Evidence Library

Showing 10 of 178 results.
Caleb Banta-Green, PhD, MPH, MSW •
University of Washington, Office of Sponsored Programs

This study describes patient characteristics, clinical features, and EMS response to opioid overdoses in Seattle, comparing heroin and pharmaceutical opioid (PO) overdoses from six alternating months in 2011. While they are clinical similar, the study finds that heroin and pharmaceutical opioid overdoses are treated differently by responders.

 
Jennifer Ibrahim, PhD, MPH, MA •
Temple University
Aaron Sorenson, MS •
UberResearch
Heidi Grunwald, PhD •
Center for Public Health Law Research
Scott Burris, JD •
Center for Public Health Law Research

Using data from the UberResearch NIH grant repository, researchers from the Center for Public Health Law Research and UberResearch in Cambridge, Mass., collected and coded all National Institutes of Health (NIH) grants with a focus on health policy between FY’85 and FY’14 and then analyzed the grants by funding agency and topic areas. The study finds that NIH has supported public health law research, but not to the extent necessary to timely evaluate laws affecting the public’s health.

 
Marizen Ramirez, PhD, MPH •
University of Minnesota

From 2013 to 2014, researchers conducted 47 semi-structured interviews with school and district administrators in Iowa about its 2007 anti-bullying law. Administrators identified many policy implementation challenges related to funding and staff, prevention programs, applying the law’s bullying definition in investigations, and understanding the school’s jurisdiction for policy enforcement. They also raised contextual barriers to implementation, like media portrayals of bullying and parental attitudes.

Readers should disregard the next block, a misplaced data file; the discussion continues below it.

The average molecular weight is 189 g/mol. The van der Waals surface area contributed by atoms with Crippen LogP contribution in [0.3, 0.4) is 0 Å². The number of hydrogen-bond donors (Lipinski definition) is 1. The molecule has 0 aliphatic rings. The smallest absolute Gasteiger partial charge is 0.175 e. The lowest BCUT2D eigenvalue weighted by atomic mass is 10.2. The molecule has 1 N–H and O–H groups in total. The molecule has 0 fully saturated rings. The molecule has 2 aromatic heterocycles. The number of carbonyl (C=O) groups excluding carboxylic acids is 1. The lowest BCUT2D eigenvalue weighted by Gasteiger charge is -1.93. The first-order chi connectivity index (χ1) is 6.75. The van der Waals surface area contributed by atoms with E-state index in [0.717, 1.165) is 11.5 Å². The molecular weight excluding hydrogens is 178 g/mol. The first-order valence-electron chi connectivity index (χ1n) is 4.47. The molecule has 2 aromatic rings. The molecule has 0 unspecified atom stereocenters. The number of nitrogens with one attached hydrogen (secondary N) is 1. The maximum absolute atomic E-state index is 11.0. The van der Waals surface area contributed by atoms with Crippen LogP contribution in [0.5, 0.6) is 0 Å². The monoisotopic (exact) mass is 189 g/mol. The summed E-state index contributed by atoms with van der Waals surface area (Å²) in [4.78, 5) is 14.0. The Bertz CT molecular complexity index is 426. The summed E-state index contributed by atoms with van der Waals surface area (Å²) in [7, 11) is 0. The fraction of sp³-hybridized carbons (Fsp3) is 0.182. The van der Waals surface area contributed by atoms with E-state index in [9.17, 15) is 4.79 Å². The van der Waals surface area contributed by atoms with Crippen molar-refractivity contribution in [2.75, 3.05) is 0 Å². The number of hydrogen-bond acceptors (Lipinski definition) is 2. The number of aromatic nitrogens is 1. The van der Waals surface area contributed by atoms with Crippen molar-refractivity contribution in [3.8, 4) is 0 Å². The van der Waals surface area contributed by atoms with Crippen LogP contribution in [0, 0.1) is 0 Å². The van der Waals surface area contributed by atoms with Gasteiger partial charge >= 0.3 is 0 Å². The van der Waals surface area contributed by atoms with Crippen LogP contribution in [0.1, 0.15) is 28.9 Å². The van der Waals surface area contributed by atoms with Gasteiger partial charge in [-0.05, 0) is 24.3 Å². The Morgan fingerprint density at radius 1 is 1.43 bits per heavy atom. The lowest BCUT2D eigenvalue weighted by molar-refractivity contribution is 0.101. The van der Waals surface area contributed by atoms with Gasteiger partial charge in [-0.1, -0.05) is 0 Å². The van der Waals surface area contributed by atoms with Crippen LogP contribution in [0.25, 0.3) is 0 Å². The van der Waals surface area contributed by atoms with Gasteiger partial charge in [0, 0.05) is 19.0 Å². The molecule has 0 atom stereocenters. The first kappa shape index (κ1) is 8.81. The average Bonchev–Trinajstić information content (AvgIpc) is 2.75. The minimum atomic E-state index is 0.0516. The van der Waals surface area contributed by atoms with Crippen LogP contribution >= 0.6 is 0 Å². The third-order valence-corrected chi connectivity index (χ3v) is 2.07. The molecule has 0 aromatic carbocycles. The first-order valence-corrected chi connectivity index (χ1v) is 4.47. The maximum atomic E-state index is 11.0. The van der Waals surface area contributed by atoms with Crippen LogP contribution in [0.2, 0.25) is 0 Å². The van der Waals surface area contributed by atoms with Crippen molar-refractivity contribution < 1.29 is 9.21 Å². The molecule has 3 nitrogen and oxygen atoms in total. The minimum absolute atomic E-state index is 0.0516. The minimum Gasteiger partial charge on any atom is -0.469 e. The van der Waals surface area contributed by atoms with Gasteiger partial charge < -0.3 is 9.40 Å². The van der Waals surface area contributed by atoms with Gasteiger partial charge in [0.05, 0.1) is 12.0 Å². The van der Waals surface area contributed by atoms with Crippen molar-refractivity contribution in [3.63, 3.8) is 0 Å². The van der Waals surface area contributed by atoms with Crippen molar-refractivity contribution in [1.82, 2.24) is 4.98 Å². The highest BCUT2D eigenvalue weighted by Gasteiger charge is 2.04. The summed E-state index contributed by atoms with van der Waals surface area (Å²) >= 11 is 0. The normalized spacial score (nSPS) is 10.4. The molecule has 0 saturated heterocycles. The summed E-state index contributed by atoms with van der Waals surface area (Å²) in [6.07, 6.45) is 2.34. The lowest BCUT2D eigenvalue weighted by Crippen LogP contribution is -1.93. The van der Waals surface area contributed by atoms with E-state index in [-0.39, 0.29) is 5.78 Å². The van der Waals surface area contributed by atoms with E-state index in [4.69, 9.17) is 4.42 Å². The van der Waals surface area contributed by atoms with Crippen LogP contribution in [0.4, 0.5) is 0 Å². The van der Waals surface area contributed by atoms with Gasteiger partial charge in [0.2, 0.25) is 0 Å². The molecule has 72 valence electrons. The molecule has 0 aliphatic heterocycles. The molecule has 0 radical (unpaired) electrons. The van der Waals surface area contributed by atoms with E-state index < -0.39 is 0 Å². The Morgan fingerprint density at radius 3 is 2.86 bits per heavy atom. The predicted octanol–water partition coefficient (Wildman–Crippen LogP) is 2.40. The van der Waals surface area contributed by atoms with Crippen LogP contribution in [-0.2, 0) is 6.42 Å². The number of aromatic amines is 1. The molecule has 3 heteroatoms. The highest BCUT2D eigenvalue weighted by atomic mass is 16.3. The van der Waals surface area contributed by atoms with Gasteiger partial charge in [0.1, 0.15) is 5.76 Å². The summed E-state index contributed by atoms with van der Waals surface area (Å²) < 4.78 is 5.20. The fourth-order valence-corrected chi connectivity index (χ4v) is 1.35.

Marie-Claude Lavoie •
University of Maryland at Baltimore

Researchers from the University of Maryland Baltimore found that the alcohol sales tax increase resulted in a 6 percent annual reduction in the rate of alcohol-positive drivers involved in an injury crash with an even more pronounced effect among younger drivers.

The alcohol sales tax impacted drivers 15 to 20 years old and 21 to 34 years old more than the older age groups. Among young drivers, there was a 12 percent annual reduction following the alcohol sales tax increase.

 
Marizen Ramirez, PhD, MPH •
University of Minnesota

Schools are often held responsible for preventing or addressing cyberbullying, yet little is known about school administrator perceptions of cyberbullying and the challenges they face in addressing this public health issue. This study examined school administrators’ perceptions of the facilitators of cyberbullying and barriers to primary and secondary prevention strategies.

 
Cheryl Sbarra, JD •
Massachusetts Association of Health Boards, Inc.
Margaret Reid •
Boston Public Health Commission
Wenjun Li, PhD •
University of Massachusetts Medical School

This article reviews Boston's 2012 cigar packaging regulation and its impact on young people's access to inexpensive flavored cigars. 

 
Elizabeth Rigby, PhD •
George Washington University, Columbian College of Arts and Sciences

This study examined economic and health outcome data from all 50 states between 1999-2010. The researchers find better health outcomes in states that enacted higher tax credits for the poor or higher minimum wage laws and in states without a right-to-work law that limits union power. These policies focus on increasing the incomes of low-income and working-class families, instead of on shaping the resources available to wealthier individuals.

 
Barbara Dennison, MD •
Health Research Inc./New York State Department of Health
Trang Nguyen, MD, DrPH •
Health Research Inc./New York State Department of Health

Breastfeeding provides maternal and infant health benefits. Maternity care practices encompassed in the 10 Steps to Successful Breastfeeding are positively associated with improved breastfeeding outcomes. This study assessed changes in maternity care practices and lactation support.

 
Don Des Jarlais, PhD •
amfAR

This study reviewed changes to laws permitting ‘syringe exchanges’ and the provision of public funding for such programs, and finds that most of the changes in law occurred during the 1990s, five to 10 years later than in many other countries.

 

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